Yes, there are times when we read stories where we simply can’t accept the motivations of the characters for doing what they do. The “too stupid to live” heroine who continually makes bad choices ends up annoying us rather than making us sympathize with her. In some cases, the writer may not have done a good enough job of setting out motivations. In other cases, no matter how well an author depicts a character’s motivation there will be readers who won’t accept the character’s actions, because readers always view things through their own filters of experience and values. Some readers have said they have zero tolerance for books where a character cheats on a spouse or partner. Everybody has their own “hot buttons.”

Are there things you just could never accept a hero or heroine doing no matter what their motivation?


Kelly Jamieson is an author, wife, mother and avid romance reader. Find her at, on Twitter @KellyJamieson or Facebook.

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Amber McMichael
1. buriedbybooks
Infidelity is a big no-no for me. Especially in contemporary stories, because divorce is far more accessible. Violence or criminal activity has to have a reason I can accept behind it. Criminal activity motivated by greed or laziness isn't going to fly with me. I don't mind morally ambiguous characters, but I'm not going to connect with someone whose actions can't be explained as necessary rather than convenient.
Megan Frampton
2. MFrampton
I don't have any boundaries in terms of character no-nos, as long as there is a reasonable explanation. I'm even okay with infidelity, which is a hot button for so many readers. I love it when an author (Anne Stuart!) can take a morally ambiguous character and make me love him or her (in Stuart's case, a him).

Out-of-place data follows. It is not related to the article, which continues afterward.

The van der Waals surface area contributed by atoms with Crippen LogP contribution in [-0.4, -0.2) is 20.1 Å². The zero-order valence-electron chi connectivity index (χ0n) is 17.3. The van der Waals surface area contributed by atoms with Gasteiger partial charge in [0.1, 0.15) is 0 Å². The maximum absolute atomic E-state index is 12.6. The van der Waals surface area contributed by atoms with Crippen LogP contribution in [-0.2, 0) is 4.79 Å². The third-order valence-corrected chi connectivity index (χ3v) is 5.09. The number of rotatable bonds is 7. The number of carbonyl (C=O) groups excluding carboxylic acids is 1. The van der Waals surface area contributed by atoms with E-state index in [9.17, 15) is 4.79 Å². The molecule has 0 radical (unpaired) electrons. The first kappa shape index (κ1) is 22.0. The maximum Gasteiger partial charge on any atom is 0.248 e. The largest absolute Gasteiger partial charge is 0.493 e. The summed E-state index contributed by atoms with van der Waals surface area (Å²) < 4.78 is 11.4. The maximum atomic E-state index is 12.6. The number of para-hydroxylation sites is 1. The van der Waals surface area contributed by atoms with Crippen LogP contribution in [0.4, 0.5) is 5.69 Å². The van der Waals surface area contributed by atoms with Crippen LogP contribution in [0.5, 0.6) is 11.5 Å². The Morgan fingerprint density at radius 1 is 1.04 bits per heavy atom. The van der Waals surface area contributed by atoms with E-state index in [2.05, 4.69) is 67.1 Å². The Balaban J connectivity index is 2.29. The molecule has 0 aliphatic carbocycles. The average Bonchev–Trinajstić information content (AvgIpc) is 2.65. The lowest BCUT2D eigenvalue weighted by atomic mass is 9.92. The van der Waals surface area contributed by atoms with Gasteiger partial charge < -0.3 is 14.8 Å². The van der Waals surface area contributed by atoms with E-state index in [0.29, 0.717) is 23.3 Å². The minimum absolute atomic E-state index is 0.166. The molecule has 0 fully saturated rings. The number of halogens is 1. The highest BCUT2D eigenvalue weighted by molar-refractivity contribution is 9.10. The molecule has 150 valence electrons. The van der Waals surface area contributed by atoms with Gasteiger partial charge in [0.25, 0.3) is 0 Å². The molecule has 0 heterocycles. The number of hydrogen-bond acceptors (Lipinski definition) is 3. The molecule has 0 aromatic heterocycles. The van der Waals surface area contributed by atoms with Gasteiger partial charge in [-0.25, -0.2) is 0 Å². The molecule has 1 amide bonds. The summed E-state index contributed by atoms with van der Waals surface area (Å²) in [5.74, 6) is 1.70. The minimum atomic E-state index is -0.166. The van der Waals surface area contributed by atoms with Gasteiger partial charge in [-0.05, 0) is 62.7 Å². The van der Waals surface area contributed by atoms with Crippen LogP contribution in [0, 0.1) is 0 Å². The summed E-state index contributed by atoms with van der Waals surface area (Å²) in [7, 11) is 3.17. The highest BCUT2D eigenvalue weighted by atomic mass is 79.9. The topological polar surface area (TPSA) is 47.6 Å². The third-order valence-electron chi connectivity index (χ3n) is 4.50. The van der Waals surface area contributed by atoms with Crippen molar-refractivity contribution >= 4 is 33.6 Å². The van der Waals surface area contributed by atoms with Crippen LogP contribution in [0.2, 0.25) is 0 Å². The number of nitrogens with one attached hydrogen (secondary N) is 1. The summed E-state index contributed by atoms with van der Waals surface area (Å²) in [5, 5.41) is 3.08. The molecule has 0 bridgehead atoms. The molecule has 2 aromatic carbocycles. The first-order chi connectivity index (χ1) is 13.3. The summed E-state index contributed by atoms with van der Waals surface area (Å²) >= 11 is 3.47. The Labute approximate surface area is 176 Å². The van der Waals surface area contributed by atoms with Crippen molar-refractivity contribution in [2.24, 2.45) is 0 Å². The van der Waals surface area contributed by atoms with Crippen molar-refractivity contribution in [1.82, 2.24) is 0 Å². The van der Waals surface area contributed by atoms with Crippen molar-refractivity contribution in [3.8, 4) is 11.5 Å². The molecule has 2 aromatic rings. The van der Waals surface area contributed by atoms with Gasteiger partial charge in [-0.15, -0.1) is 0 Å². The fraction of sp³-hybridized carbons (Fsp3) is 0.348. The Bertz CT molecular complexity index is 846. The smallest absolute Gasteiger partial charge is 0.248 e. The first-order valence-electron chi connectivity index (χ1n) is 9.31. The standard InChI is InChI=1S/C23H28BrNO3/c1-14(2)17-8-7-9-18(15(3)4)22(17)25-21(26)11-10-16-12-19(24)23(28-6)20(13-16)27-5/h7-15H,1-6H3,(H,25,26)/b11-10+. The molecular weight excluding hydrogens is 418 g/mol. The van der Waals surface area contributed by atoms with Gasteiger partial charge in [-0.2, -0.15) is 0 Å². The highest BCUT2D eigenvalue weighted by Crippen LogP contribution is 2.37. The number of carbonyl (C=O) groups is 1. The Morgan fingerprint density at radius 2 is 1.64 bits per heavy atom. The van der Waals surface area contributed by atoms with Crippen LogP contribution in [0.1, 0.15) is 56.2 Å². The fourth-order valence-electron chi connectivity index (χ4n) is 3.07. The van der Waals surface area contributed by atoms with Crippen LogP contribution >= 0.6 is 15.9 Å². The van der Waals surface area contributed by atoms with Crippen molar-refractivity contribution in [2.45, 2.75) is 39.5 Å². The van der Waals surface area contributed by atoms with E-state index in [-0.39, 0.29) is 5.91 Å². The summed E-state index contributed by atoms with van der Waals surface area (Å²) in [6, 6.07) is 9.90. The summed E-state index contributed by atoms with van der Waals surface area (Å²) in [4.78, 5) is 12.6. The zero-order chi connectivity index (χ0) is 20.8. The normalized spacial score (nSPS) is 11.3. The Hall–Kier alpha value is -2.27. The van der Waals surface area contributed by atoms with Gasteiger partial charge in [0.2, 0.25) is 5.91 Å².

Carmen Pinzon
3. bungluna
For me, it's all about the motivation. I can accept anything as long as the author convinces me that the motivation is good. I've read quite a few books that had hot-button issues covered by talented authors who made me forget about the particulars and love the story.
4. Lafka
I actually don't mind if a hero or a heroin crosses the line of what is socially good, or acceptable. And me linking with them or not will not depend so much on why they did what they did but how they deal with it afterwards. Do they have regrets or not? Do they try to make amend?
I can forgive basically anything to a hero, and still like him/her, as long as he/she seeks redemption for his bad actions _ and by that I mean real redemption, not only the usual "it was not really my fault" part.
Even done for the wrong reasons, even if it presses my hot buttons (if the hero has raped someone for example _ that's definitely something that would hit a nerve for me), as long as he/she takes measure of what he/she's done, and try to make it right afterwards. That's more on the redemption part that I'll judge a book with such a hero : if the redemption seems false to me, too quick, too easy, or whatever, then it's quite likely I'll chuck the book at the wall.